The Common House Invites Artists From All Over


I have written before about my deep appreciation for house shows and the people who host them. The cozy venues provide the utmost respect for artists, their music and their lyrics, which sometimes are covered by music and chatter in other settings.


Matt Waldrep began the Common House in January of this year to give songwriters in Birmingham yet another exciting and intimate place to showcase their art.


I attended the most recent show with Justin Cross and Verdure. The house in a Southside neighborhood was older in its construction, but could hold a large amount of interested music seekers, who numbered about 15 to 20 for this past concert. There was an instant camaraderie and eagerness for art right off the bat.


Verdure started the night with a completely unplugged set. The three-part harmonies echoed throughout the room and cut straight to the heart. Not a word from the audience was spoken during the songs, but each tune’s end was met with grateful applause.


“Getting to know the audience before and after is a great personal touch after playing a really fun house show,” says Verdure’s lead singer and guitarist, Matt Sanderlin. “The Waldreps obviously have a passion for promoting live and local music, and it shines through in every possible way at the Common House.”


Justin Cross followed next playing a slew of songs in anticipation of his new full-length, Hope Where It Lies. In addition to plaintive and reflective descriptions of his songs, he also treated the audience to hilarious anecdotes about his travels and experiences as a songwriter as well as stories regarding his time as a roommate to Common House founder, Matt Waldrep.


“The Common House was such an amazing place to play,” Cross reflects. “I’ve known Matt and Heather for a while now, and I know that their love for art and music is the lifeblood of their new venture.”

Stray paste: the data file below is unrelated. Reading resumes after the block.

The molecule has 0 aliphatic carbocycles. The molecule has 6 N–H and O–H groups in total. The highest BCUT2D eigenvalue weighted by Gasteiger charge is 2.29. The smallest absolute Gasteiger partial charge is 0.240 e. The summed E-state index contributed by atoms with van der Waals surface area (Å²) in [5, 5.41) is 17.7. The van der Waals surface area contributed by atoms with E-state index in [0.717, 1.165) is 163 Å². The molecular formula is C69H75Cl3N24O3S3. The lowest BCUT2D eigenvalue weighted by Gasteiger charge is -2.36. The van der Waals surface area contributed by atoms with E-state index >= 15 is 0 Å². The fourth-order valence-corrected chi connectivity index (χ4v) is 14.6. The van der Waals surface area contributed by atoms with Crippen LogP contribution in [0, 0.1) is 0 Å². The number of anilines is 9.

After the show, I spoke with Waldrep regarding his vision for the Common House and the journey so far.


You Hear This?: What was the vision behind the Common House?


Matt Waldrep: We started The Common house for several reasons. We wanted to share our home with our community, meet people and form relationships in Birmingham so this is our way of making our home “in common” with our community. When we had the idea, we were thinking about how music can be a common denominator between all types of people so we hope that as we share our home and artists share their art, it will bring all types of people from our area together and foster true community. Lastly, we love the artists that we bring into our home. We enjoy their music and want to give them opportunities to share what they do with Birmingham.


YHT?: When did the shows start?

MW: We had our first show in January of 2014 and plan to host one show a month featuring Birmingham locals as well out of town artists from all over the country.


YHT?: How has the response been so far?


MW: The response to our vision has been great! Those who have heard the vision have been really excited about it. The two shows we have hosted so far have been big successes! Birmingham is such a welcoming community for musicians and we love great music here. People have really enjoyed the artists we have brought through and seem to love our space. House shows are a unique experience and and people who love them, really love them.


YHT?: What are your plans for the future?


MW: We have some ideas about a larger vision for The Common House- a network of houses with multiple art forms- but that idea is still developing.


YHT?: What are the best ways for people to connect with the Common House?


MW:  We would love to hear from folks. People can find us on Tumblr, Twitter, Facebook, Instagram and email (


The next Common House show will feature Nashville’s Erin Rae and Birmingham’s Joel Madison Blount and will start at 7 p.m. on Saturday, April 5th with a $7 cover. Attendees must purchase tickets in advance here to get the address.



About Chris K. Davidson

Chris K. Davidson is a contributing writer for You Hear This. He has written for Birmingham Box Set,, among others.